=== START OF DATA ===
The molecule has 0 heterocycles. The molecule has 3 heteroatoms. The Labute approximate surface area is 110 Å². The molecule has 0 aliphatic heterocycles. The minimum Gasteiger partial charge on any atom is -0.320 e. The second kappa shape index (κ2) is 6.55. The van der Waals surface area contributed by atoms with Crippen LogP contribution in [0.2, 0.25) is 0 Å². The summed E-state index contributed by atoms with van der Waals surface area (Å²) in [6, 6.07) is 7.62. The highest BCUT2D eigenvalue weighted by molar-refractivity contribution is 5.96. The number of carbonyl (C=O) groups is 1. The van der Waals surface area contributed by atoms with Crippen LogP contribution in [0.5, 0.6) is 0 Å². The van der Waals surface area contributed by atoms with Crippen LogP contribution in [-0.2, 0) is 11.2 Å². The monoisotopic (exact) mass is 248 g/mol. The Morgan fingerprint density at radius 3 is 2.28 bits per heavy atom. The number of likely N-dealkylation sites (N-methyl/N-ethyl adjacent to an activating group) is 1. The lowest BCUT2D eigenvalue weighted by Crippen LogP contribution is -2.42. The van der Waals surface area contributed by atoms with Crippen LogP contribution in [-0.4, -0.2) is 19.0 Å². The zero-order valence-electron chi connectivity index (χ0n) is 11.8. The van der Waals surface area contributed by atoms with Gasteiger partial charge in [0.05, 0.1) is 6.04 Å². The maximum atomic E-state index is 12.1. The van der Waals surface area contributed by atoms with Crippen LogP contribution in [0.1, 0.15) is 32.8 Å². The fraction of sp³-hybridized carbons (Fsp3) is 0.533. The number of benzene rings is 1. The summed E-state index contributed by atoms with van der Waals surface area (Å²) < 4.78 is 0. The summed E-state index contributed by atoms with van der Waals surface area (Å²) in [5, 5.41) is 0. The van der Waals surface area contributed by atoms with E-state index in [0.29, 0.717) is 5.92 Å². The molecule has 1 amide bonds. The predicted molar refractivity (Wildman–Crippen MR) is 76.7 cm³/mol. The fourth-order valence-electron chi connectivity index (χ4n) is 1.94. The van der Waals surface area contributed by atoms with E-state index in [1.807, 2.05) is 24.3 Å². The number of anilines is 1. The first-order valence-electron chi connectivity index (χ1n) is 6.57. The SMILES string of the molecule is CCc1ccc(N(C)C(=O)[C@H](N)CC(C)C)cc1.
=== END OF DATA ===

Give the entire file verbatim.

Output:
The molecule has 0 heterocycles. The molecule has 3 heteroatoms. The Labute approximate surface area is 110 Å². The molecule has 0 aliphatic heterocycles. The minimum Gasteiger partial charge on any atom is -0.320 e. The second kappa shape index (κ2) is 6.55. The van der Waals surface area contributed by atoms with Crippen LogP contribution in [0.2, 0.25) is 0 Å². The summed E-state index contributed by atoms with van der Waals surface area (Å²) in [6, 6.07) is 7.62. The highest BCUT2D eigenvalue weighted by molar-refractivity contribution is 5.96. The number of carbonyl (C=O) groups is 1. The van der Waals surface area contributed by atoms with Crippen LogP contribution in [0.5, 0.6) is 0 Å². The van der Waals surface area contributed by atoms with Crippen LogP contribution in [-0.2, 0) is 11.2 Å². The monoisotopic (exact) mass is 248 g/mol. The Morgan fingerprint density at radius 3 is 2.28 bits per heavy atom. The number of likely N-dealkylation sites (N-methyl/N-ethyl adjacent to an activating group) is 1. The lowest BCUT2D eigenvalue weighted by Crippen LogP contribution is -2.42. The van der Waals surface area contributed by atoms with Crippen LogP contribution in [-0.4, -0.2) is 19.0 Å². The zero-order valence-electron chi connectivity index (χ0n) is 11.8. The van der Waals surface area contributed by atoms with Gasteiger partial charge in [0.05, 0.1) is 6.04 Å². The maximum atomic E-state index is 12.1. The van der Waals surface area contributed by atoms with Crippen LogP contribution in [0.1, 0.15) is 32.8 Å². The fraction of sp³-hybridized carbons (Fsp3) is 0.533. The number of benzene rings is 1. The summed E-state index contributed by atoms with van der Waals surface area (Å²) < 4.78 is 0. The summed E-state index contributed by atoms with van der Waals surface area (Å²) in [5, 5.41) is 0. The van der Waals surface area contributed by atoms with E-state index in [0.29, 0.717) is 5.92 Å². The molecule has 1 amide bonds. The predicted molar refractivity (Wildman–Crippen MR) is 76.7 cm³/mol. The fourth-order valence-electron chi connectivity index (χ4n) is 1.94. The van der Waals surface area contributed by atoms with E-state index in [1.807, 2.05) is 24.3 Å². The number of anilines is 1. The first-order valence-electron chi connectivity index (χ1n) is 6.57. The SMILES string of the molecule is CCc1ccc(N(C)C(=O)[C@H](N)CC(C)C)cc1.